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6 Practical Tips For Keeping Your Staff Engaged

January 27, 2021 | Insights

Creating and maintaining an engaged and energetic workforce is one of the most important things any employer can do. Why? Because a happy workforce affects the business on so many levels.

An engaged workforce results in better employee health and satisfaction, lower absenteeism, higher retention and greater productivity and profitability. So, regardless of your industry, putting employees first is the way to go.

Recent research highlights what happens if you don’t.

The 2020 employee experience trends study by Qualtrics revealed that NZ and Australia experience the highest level of employee attrition globally, with 23% of workers intending to leave their current employer within the first year.

The number of employees looking to change jobs jumps to 40% when the period’s extended to two years.

While Australia and NZ fare better globally for employee engagement, with 53% of employees reportedly engaged in the workplace, there’s still a lot of room for improvement.

According to the study, the top drivers of employee engagement are confidence in senior leadership to make the right decisions, recognition for good work, opportunities for learning and development, managers who help employees with career development and managers who are effective in helping resolve work related issues.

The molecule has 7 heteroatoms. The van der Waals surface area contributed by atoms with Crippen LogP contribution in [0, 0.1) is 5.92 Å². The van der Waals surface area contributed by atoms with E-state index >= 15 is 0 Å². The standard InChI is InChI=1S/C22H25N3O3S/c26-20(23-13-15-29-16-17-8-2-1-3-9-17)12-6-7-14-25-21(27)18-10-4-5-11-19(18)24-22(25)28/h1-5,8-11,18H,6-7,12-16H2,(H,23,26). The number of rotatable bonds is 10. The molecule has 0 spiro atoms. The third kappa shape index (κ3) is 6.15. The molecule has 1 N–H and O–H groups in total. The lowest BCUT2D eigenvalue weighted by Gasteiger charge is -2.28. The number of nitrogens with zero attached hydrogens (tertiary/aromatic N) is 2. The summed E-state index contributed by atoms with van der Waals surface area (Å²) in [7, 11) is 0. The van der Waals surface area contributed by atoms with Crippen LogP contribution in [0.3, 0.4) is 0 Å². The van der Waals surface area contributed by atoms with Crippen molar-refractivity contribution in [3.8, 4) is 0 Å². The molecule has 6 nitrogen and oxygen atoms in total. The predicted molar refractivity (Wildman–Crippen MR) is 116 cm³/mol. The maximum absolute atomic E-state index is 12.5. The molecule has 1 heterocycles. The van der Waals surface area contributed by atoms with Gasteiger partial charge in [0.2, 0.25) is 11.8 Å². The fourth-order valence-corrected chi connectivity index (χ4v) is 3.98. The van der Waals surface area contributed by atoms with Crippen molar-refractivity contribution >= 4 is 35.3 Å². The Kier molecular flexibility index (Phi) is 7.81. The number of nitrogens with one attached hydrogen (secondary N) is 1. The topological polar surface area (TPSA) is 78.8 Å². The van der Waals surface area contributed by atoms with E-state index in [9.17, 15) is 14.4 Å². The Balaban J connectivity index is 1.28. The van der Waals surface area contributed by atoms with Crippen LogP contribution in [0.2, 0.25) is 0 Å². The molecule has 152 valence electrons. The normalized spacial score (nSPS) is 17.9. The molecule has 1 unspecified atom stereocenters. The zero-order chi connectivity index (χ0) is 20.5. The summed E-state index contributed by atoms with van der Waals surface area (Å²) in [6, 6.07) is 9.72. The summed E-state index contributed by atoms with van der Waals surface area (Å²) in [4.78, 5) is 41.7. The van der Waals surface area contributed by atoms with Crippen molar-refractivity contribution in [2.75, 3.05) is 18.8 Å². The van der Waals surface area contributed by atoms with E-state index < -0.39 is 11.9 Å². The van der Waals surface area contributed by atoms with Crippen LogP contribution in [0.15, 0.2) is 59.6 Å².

So, what tips should we take on board to keep our staff engaged?

1. Regular, meaningful recognition

Most employees like to receive praise and acknowledgement when they’ve done a good job, and the link between this and engagement is strong. In fact, according to research, over half of an individual's engagement is driven by the amount of recognition received.

Statistics show that recognition raises employee engagement by 10-25% which positively impacts on performance commitment, productivity and company loyalty. It also decreases employee turnover by 23-31%.

Provide employees with immediate recognition or praise as that can effectively boost confidence and morale. Other forms of recognition could be a company email acknowledging the employee, a raise or other type of monetary bonus, a title promotion, an extra day’s leave or a lunch out. 

2. Focus on staff wellbeing

Sadly, stress is common in the workplace and can manifest in both physical and mental illness. This can subsequently impact on an employee’s engagement, so maintaining their wellbeing should be number one.

Regular workshops on stress management and resilience can provide practical tips and strategies for employees, as can company counselling and support services.

Organise weekly meditation, yoga or fitness sessions. Offer classes in mindfulness and enhanced wellbeing. Encourage employees to take regular breaks throughout the day and regularly check in on their wellbeing yourself.

3. Practice open communication